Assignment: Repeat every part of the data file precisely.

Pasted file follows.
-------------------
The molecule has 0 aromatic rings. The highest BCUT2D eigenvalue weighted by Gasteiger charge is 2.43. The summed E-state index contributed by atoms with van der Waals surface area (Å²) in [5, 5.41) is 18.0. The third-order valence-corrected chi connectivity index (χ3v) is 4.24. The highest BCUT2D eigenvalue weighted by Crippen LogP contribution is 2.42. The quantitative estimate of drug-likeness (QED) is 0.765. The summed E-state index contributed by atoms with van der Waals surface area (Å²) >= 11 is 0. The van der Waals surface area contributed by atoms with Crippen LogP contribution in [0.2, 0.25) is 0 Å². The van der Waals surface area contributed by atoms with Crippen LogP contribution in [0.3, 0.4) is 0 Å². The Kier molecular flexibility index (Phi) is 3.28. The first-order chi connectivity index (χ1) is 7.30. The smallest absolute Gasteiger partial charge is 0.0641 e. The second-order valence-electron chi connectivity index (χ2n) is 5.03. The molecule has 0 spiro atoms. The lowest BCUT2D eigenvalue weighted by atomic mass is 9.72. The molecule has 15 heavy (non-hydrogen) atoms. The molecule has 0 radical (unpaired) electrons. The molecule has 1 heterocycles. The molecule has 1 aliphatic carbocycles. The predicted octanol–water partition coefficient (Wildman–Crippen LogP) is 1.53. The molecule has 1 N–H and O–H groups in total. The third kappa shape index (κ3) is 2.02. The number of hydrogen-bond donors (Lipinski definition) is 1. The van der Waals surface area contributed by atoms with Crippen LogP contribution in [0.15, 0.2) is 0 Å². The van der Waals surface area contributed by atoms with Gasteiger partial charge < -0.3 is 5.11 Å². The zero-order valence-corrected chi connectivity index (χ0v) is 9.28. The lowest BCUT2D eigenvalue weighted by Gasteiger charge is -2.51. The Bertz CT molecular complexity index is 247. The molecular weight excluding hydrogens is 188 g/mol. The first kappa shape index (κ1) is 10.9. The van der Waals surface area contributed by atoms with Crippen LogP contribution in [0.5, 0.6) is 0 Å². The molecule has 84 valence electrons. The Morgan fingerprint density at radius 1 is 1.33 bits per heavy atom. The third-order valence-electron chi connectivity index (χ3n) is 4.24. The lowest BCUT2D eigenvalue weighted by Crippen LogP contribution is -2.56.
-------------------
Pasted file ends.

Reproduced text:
The molecule has 0 aromatic rings. The highest BCUT2D eigenvalue weighted by Gasteiger charge is 2.43. The summed E-state index contributed by atoms with van der Waals surface area (Å²) in [5, 5.41) is 18.0. The third-order valence-corrected chi connectivity index (χ3v) is 4.24. The highest BCUT2D eigenvalue weighted by Crippen LogP contribution is 2.42. The quantitative estimate of drug-likeness (QED) is 0.765. The summed E-state index contributed by atoms with van der Waals surface area (Å²) >= 11 is 0. The van der Waals surface area contributed by atoms with Crippen LogP contribution in [0.2, 0.25) is 0 Å². The van der Waals surface area contributed by atoms with Crippen LogP contribution in [0.3, 0.4) is 0 Å². The Kier molecular flexibility index (Phi) is 3.28. The first-order chi connectivity index (χ1) is 7.30. The smallest absolute Gasteiger partial charge is 0.0641 e. The second-order valence-electron chi connectivity index (χ2n) is 5.03. The molecule has 0 spiro atoms. The lowest BCUT2D eigenvalue weighted by atomic mass is 9.72. The molecule has 15 heavy (non-hydrogen) atoms. The molecule has 0 radical (unpaired) electrons. The molecule has 1 heterocycles. The molecule has 1 aliphatic carbocycles. The predicted octanol–water partition coefficient (Wildman–Crippen LogP) is 1.53. The molecule has 1 N–H and O–H groups in total. The third kappa shape index (κ3) is 2.02. The number of hydrogen-bond donors (Lipinski definition) is 1. The van der Waals surface area contributed by atoms with Crippen LogP contribution in [0.15, 0.2) is 0 Å². The van der Waals surface area contributed by atoms with Gasteiger partial charge < -0.3 is 5.11 Å². The zero-order valence-corrected chi connectivity index (χ0v) is 9.28. The lowest BCUT2D eigenvalue weighted by Gasteiger charge is -2.51. The Bertz CT molecular complexity index is 247. The molecular weight excluding hydrogens is 188 g/mol. The first kappa shape index (κ1) is 10.9. The van der Waals surface area contributed by atoms with Crippen LogP contribution in [0.5, 0.6) is 0 Å². The molecule has 84 valence electrons. The Morgan fingerprint density at radius 1 is 1.33 bits per heavy atom. The third-order valence-electron chi connectivity index (χ3n) is 4.24. The lowest BCUT2D eigenvalue weighted by Crippen LogP contribution is -2.56.